Her remark came as she was asked if Mr Macron was a "friend or foe" of the UK at a Tory leadership hustings.
She added that if elected PM she would judge him on "deeds not words".
But Labour's David Lammy accused Ms Truss of "a woeful lack of judgement", saying she had insulted one of "Britain's closest allies".
Ms Truss, widely seen as the clear frontrunner to the next Conservative leader and prime minister, made the remark at the penultimate leadership hustings in Norwich, to loud applause.
Her comment came at the end of the hustings during a series of "quickfire questions" posed by the host, TalkTV's Julia Hartley-Brewer.
When asked the same question Mr Sunak said Mr Macron was a "friend".
Former Conservative minister Gavin Barwell also questioned Ms Truss's comment saying: "You would have thought the foreign secretary was aware we are in a military alliance with France."
Another ex-Tory minister, David Gauke, said: "There's playing to the gallery and then there's letting the prejudices of the gallery go to your head, especially when now is one of the worst times to try to fragment the West."
The UK and France have clashed over several issues in recent years, including migrant boat crossings in the Channel, a military pact between Britain, the US and Australia. and Brexit measures involving Northern Ireland. Mr Macron has sometimes publicly criticised the Conservative government's approach.
During the two-hour long event, Ms Truss and her rival Rishi Sunak were also asked who would make a better prime minister - Boris Johnson or their leadership rival.
Mr Sunak chose Ms Truss, arguing it was important for the country to move forward. But Ms Truss picked Mr Johnson - a decision that earned her applause from the crowd of Conservative Party members.
The pair were also asked about the recent shooting of nine year old Olivia Pratt-Korbel in Liverpool and how they would tackle crime.
Mr Sunak said the shooting was appalling and pledged to make sure there were more police officers on the street and that they "have tools they need to keep us safe".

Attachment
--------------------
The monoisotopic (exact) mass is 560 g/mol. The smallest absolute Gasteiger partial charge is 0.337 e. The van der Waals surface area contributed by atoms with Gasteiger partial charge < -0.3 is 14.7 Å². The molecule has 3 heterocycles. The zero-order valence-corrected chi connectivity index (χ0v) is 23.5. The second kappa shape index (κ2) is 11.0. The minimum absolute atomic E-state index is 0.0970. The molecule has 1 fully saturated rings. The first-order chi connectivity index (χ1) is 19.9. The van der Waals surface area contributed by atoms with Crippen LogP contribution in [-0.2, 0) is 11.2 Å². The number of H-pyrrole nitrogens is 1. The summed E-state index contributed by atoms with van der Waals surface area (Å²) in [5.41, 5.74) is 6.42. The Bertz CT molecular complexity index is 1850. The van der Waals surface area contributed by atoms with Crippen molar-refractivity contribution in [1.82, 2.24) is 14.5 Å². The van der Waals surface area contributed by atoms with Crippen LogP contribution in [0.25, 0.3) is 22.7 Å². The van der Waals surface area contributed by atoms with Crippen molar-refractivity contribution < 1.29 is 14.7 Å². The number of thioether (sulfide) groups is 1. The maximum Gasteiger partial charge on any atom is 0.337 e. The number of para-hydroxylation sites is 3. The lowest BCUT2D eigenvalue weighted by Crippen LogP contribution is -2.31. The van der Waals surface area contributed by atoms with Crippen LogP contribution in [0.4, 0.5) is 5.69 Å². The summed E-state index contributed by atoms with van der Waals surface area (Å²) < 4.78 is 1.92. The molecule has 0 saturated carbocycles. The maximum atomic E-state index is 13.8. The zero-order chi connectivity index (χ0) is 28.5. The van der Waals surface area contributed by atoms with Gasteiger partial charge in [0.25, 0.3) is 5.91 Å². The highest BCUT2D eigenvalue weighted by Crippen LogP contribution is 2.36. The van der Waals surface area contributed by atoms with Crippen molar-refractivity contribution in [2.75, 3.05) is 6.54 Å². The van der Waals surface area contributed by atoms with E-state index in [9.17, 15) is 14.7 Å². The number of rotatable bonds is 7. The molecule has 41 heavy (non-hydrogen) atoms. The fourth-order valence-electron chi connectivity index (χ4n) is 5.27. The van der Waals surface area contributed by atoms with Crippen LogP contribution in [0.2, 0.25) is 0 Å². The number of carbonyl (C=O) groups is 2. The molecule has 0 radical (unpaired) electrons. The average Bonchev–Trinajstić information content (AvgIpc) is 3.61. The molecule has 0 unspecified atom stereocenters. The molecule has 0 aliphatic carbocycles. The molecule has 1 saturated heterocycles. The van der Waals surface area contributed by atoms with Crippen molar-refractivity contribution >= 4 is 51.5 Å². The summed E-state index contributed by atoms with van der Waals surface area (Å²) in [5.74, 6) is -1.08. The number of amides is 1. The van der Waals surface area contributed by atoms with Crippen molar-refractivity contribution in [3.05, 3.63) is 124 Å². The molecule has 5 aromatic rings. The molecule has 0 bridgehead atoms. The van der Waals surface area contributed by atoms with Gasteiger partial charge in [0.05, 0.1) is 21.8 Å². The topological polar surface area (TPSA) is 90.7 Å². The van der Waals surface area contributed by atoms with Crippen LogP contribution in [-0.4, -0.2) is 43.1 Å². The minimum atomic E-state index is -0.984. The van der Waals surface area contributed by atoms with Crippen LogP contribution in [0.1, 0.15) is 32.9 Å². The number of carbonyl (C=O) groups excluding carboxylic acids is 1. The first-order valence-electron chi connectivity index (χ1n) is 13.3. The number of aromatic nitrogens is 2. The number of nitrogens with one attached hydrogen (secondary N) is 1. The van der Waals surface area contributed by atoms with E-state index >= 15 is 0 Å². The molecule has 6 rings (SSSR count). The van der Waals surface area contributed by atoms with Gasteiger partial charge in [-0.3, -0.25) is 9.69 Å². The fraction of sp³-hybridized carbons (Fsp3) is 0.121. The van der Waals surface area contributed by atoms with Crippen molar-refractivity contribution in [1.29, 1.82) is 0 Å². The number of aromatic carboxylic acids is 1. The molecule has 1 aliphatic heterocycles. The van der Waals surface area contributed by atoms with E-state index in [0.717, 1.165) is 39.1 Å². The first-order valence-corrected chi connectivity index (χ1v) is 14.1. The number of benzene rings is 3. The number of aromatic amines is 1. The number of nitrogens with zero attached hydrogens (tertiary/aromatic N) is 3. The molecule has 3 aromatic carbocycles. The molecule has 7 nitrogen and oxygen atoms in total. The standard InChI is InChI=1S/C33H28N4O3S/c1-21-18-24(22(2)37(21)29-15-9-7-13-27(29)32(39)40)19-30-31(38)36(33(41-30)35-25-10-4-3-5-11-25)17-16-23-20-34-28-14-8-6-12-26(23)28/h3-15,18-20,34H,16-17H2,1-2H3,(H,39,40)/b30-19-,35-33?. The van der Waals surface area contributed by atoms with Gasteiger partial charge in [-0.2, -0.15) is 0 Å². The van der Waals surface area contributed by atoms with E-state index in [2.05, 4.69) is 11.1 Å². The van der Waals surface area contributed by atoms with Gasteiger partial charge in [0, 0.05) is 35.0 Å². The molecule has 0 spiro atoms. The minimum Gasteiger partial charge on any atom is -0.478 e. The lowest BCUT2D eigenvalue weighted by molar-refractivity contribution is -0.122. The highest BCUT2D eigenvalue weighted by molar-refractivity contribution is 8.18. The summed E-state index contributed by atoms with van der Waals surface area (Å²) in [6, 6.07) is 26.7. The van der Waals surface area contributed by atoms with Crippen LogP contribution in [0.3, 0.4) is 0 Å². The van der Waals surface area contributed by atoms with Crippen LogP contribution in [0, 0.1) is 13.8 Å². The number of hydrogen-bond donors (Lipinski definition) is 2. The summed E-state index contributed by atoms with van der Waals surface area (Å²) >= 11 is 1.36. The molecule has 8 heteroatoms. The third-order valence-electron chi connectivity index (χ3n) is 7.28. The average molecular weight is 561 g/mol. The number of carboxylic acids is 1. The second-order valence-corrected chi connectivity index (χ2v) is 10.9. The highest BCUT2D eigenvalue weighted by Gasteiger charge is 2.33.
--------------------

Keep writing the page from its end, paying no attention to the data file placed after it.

He expressed concern that "wokeish ideology" was holding back police from using stop-and-search powers.
Ms Truss agreed on the need for more police and said at the moment forces were spending too much time "policing Twitter" instead of "crimes that people care about".
Both reiterated their previously-stated concerns about the level of restrictions during the Covid pandemic, with Ms Truss arguing it had been wrong to close schools.
"We were too draconian," she added.
Analysis by BBC East political correspondent Andrew Sinclair
Among the predicted talk about tax cuts, price caps and the NHS, another issue that kept coming up in the East Anglian hustings: Government funding.
For years local politicians and business leaders have felt that the eastern region loses out and gets ignored. We've received the lowest amount of levelling up funding in the country. Spending on health, transport and education is below average.
Mr Sunak was cheered when he said that levelling up was not just for the North and big cities.
Ms Truss was applauded when she said how hard it was to get a decent mobile signal locally and lamented the time taking to dual the A47.
Both candidates have promised to reform the funding formulas. That's gone down well with local Conservatives.
And in a region with a big farming community, pledges from Ms Truss that farms should produce food not solar panels and Mr Sunak's promise to improve food security landed well.
More light-heartedly, the pair were also asked who they would rather be stuck in a lift with - Labour leader Keir Starmer or Nicola Sturgeon.
Ms Truss opted for Scotland's first minister with the hope she could persuade Ms Sturgeon "to stop being a separatist by the time we got to the ground floor".
She added that the idea of being stuck in a lift with Labour leader Sir Keir was "extremely boring".
Mr Sunak said he would take the stairs.